Faculty Scholar in the News News Center for Dissemination & Implementation Infectious Disease

Faculty Scholar helps boost program for women living with HIV

Written by Kim Furlow, communications manager for the Institute for Public Health

Institute Faculty Scholar, Ginger McKay and colleague, Kneeshe Parkinson are working to bring an international program for women living with HIV to the St. Louis region.
Ginger McKay

Ginger McKay, PhD, assistant professor and Institute for Public Health faculty scholar is passionate about eliminating infectious diseases by using evidence-based research and interventions that work. So, when a funding opportunity arose that would boost a program serving women living with HIV/AIDS, she and colleague Kneeshe Parkinson with the International Community of Women Living with HIV, rose to the challenge and were awarded the three-year grant.

In addition to their duties at WashU, McKay and Parkinson work with the Fast Track Cities St. Louis (FTC) initiative aimed at eliminating HIV/AIDS by 2030. With FTC support, McKay and Parkinson will use the grant to bring to St. Louis the international program, Healing Together for Women Living with HIV.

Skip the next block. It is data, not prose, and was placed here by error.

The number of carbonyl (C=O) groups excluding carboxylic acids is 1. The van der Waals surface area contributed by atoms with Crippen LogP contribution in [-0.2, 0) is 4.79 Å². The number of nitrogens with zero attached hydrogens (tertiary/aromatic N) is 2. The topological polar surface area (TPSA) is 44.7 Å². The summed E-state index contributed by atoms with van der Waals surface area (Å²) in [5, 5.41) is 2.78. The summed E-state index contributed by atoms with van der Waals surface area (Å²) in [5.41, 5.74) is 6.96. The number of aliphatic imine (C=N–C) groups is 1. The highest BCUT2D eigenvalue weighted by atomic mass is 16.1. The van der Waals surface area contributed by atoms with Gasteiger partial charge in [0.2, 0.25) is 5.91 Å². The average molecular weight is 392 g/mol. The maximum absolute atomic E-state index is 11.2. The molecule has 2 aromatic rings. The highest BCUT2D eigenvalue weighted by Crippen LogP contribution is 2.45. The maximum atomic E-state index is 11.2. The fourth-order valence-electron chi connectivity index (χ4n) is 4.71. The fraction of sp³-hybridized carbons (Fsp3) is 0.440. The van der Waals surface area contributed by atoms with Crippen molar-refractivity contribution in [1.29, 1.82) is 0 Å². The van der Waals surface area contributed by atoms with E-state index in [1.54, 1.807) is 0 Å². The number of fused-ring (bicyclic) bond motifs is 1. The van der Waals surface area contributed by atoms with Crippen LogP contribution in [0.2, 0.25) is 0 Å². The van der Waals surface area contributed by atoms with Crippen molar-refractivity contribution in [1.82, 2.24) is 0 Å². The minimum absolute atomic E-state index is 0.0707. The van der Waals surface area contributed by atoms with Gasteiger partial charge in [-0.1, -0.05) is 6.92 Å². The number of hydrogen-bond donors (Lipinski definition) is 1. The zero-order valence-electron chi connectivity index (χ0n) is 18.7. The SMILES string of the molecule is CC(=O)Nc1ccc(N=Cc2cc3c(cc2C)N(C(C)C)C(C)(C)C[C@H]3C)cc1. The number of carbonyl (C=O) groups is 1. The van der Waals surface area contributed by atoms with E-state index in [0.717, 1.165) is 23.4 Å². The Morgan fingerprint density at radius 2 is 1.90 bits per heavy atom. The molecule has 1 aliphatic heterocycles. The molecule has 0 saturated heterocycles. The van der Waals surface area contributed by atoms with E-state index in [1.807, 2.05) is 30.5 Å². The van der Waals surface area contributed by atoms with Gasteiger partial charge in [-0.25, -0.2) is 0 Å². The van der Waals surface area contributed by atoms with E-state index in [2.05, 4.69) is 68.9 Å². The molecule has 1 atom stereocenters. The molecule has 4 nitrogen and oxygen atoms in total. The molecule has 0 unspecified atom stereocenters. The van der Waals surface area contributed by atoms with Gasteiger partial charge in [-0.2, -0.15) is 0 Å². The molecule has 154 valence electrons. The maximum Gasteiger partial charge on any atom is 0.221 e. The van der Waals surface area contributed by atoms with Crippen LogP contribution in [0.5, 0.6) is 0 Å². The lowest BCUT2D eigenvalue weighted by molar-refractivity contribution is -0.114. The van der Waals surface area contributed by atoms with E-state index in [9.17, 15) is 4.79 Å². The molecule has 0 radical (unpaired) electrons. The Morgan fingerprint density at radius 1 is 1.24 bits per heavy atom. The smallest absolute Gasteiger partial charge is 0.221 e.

Kneeshe Parkinson

McKay describes Healing Together as, “A retreat-style program that brings women together for intense self-reflection and education on living with HIV.” The idea is to reduce stigma and dismantle structural barriers to living a healthier life. “Through the grant, we will be able to help implement Healing Together for 10 women each year for three years,” McKay said. “Program participants will receive the support they need to help foster well-being, social supports and the empowerment of ‘community’ for women living with HIV.” 

McKay also leads the Infectious Disease – Dissemination and Implementation Science (IDDI) Initiative at the Institute for Public Health, which works to improve evidence-based prevention and treatment of infectious diseases. IDDI will act as an additional support for Healing Together.

Through IDDI, we will be able to serve in an evaluation role and provide general support to the program. Evaluating programming is so important to help ensure that services are working as intended.

Ginger McKay, PhD, coordinator for IDDI

In the program’s second year, McKay says her team hopes to include transgender women “to provide more inclusive programming for all communities impacted by HIV.”